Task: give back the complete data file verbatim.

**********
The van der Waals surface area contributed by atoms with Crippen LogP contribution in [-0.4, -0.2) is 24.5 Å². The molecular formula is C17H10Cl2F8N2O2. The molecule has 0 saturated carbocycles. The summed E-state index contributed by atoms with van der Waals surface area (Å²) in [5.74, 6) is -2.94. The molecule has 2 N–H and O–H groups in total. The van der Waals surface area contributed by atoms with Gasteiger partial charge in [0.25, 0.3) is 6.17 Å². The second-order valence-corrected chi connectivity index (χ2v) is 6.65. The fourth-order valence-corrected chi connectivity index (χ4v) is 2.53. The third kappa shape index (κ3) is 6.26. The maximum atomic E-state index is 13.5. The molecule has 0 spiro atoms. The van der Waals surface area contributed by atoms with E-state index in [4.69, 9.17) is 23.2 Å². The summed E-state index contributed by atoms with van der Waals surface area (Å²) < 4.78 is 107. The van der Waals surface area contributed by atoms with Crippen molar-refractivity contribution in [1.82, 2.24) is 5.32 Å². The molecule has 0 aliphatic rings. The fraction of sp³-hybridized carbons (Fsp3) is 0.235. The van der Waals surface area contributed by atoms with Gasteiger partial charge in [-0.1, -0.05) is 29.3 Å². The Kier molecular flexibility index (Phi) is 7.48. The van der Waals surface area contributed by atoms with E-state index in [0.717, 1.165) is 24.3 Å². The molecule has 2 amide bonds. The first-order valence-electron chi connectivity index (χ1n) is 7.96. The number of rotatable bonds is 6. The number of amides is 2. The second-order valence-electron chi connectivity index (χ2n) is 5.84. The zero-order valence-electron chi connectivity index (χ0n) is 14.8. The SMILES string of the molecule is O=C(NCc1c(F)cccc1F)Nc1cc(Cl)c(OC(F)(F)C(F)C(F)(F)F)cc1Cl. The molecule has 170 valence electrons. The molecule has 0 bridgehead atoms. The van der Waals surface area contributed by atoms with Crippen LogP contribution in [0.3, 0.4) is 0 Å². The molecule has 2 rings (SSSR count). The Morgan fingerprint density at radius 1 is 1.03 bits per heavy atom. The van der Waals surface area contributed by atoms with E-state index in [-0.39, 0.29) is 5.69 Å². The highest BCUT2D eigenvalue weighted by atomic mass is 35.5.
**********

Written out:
The van der Waals surface area contributed by atoms with Crippen LogP contribution in [-0.4, -0.2) is 24.5 Å². The molecular formula is C17H10Cl2F8N2O2. The molecule has 0 saturated carbocycles. The summed E-state index contributed by atoms with van der Waals surface area (Å²) in [5.74, 6) is -2.94. The molecule has 2 N–H and O–H groups in total. The van der Waals surface area contributed by atoms with Gasteiger partial charge in [0.25, 0.3) is 6.17 Å². The second-order valence-corrected chi connectivity index (χ2v) is 6.65. The fourth-order valence-corrected chi connectivity index (χ4v) is 2.53. The third kappa shape index (κ3) is 6.26. The maximum atomic E-state index is 13.5. The molecule has 0 spiro atoms. The van der Waals surface area contributed by atoms with E-state index in [4.69, 9.17) is 23.2 Å². The summed E-state index contributed by atoms with van der Waals surface area (Å²) < 4.78 is 107. The van der Waals surface area contributed by atoms with Crippen molar-refractivity contribution in [1.82, 2.24) is 5.32 Å². The molecule has 0 aliphatic rings. The fraction of sp³-hybridized carbons (Fsp3) is 0.235. The van der Waals surface area contributed by atoms with Gasteiger partial charge in [-0.1, -0.05) is 29.3 Å². The Kier molecular flexibility index (Phi) is 7.48. The van der Waals surface area contributed by atoms with E-state index in [0.717, 1.165) is 24.3 Å². The molecule has 2 amide bonds. The first-order valence-electron chi connectivity index (χ1n) is 7.96. The number of rotatable bonds is 6. The number of amides is 2. The second-order valence-electron chi connectivity index (χ2n) is 5.84. The zero-order valence-electron chi connectivity index (χ0n) is 14.8. The SMILES string of the molecule is O=C(NCc1c(F)cccc1F)Nc1cc(Cl)c(OC(F)(F)C(F)C(F)(F)F)cc1Cl. The molecule has 170 valence electrons. The molecule has 0 bridgehead atoms. The van der Waals surface area contributed by atoms with Crippen LogP contribution in [0.3, 0.4) is 0 Å². The molecule has 2 rings (SSSR count). The Morgan fingerprint density at radius 1 is 1.03 bits per heavy atom. The van der Waals surface area contributed by atoms with E-state index in [-0.39, 0.29) is 5.69 Å². The highest BCUT2D eigenvalue weighted by atomic mass is 35.5.